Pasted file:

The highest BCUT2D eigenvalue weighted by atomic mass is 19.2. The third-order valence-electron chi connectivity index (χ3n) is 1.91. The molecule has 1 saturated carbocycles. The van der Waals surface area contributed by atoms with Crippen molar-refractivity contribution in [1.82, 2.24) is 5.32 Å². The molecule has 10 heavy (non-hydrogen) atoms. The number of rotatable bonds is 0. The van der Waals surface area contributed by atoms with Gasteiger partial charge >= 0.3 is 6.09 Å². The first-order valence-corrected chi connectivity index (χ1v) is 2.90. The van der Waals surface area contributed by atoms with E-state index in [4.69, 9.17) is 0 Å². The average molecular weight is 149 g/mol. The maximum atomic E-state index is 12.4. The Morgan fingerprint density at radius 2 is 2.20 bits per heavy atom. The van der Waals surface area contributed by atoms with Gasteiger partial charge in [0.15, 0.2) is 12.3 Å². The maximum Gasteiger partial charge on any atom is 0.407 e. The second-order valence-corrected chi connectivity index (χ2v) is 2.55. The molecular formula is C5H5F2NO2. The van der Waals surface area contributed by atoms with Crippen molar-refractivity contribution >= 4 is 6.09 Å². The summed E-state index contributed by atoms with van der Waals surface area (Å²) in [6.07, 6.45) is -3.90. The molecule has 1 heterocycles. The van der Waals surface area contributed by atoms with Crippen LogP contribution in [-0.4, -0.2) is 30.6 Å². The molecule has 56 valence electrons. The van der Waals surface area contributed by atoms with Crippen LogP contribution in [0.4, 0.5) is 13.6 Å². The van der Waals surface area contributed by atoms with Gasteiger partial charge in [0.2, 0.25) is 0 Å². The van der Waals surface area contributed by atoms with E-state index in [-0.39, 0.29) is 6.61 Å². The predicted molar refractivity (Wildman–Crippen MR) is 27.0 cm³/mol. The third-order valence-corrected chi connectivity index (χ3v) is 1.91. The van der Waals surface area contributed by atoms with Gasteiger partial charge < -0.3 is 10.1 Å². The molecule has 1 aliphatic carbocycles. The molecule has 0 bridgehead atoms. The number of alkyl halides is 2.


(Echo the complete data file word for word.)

The highest BCUT2D eigenvalue weighted by atomic mass is 19.2. The third-order valence-electron chi connectivity index (χ3n) is 1.91. The molecule has 1 saturated carbocycles. The van der Waals surface area contributed by atoms with Crippen molar-refractivity contribution in [1.82, 2.24) is 5.32 Å². The molecule has 10 heavy (non-hydrogen) atoms. The number of rotatable bonds is 0. The van der Waals surface area contributed by atoms with Gasteiger partial charge >= 0.3 is 6.09 Å². The first-order valence-corrected chi connectivity index (χ1v) is 2.90. The van der Waals surface area contributed by atoms with E-state index in [4.69, 9.17) is 0 Å². The average molecular weight is 149 g/mol. The maximum atomic E-state index is 12.4. The Morgan fingerprint density at radius 2 is 2.20 bits per heavy atom. The van der Waals surface area contributed by atoms with Gasteiger partial charge in [0.15, 0.2) is 12.3 Å². The maximum Gasteiger partial charge on any atom is 0.407 e. The second-order valence-corrected chi connectivity index (χ2v) is 2.55. The molecular formula is C5H5F2NO2. The van der Waals surface area contributed by atoms with Crippen molar-refractivity contribution >= 4 is 6.09 Å². The summed E-state index contributed by atoms with van der Waals surface area (Å²) in [6.07, 6.45) is -3.90. The molecule has 1 heterocycles. The van der Waals surface area contributed by atoms with Crippen LogP contribution in [-0.4, -0.2) is 30.6 Å². The molecule has 56 valence electrons. The van der Waals surface area contributed by atoms with Crippen LogP contribution in [0.4, 0.5) is 13.6 Å². The van der Waals surface area contributed by atoms with Gasteiger partial charge in [0.2, 0.25) is 0 Å². The van der Waals surface area contributed by atoms with E-state index in [-0.39, 0.29) is 6.61 Å². The predicted molar refractivity (Wildman–Crippen MR) is 27.0 cm³/mol. The third-order valence-corrected chi connectivity index (χ3v) is 1.91. The van der Waals surface area contributed by atoms with Gasteiger partial charge < -0.3 is 10.1 Å². The molecule has 1 aliphatic carbocycles. The molecule has 0 bridgehead atoms. The number of alkyl halides is 2.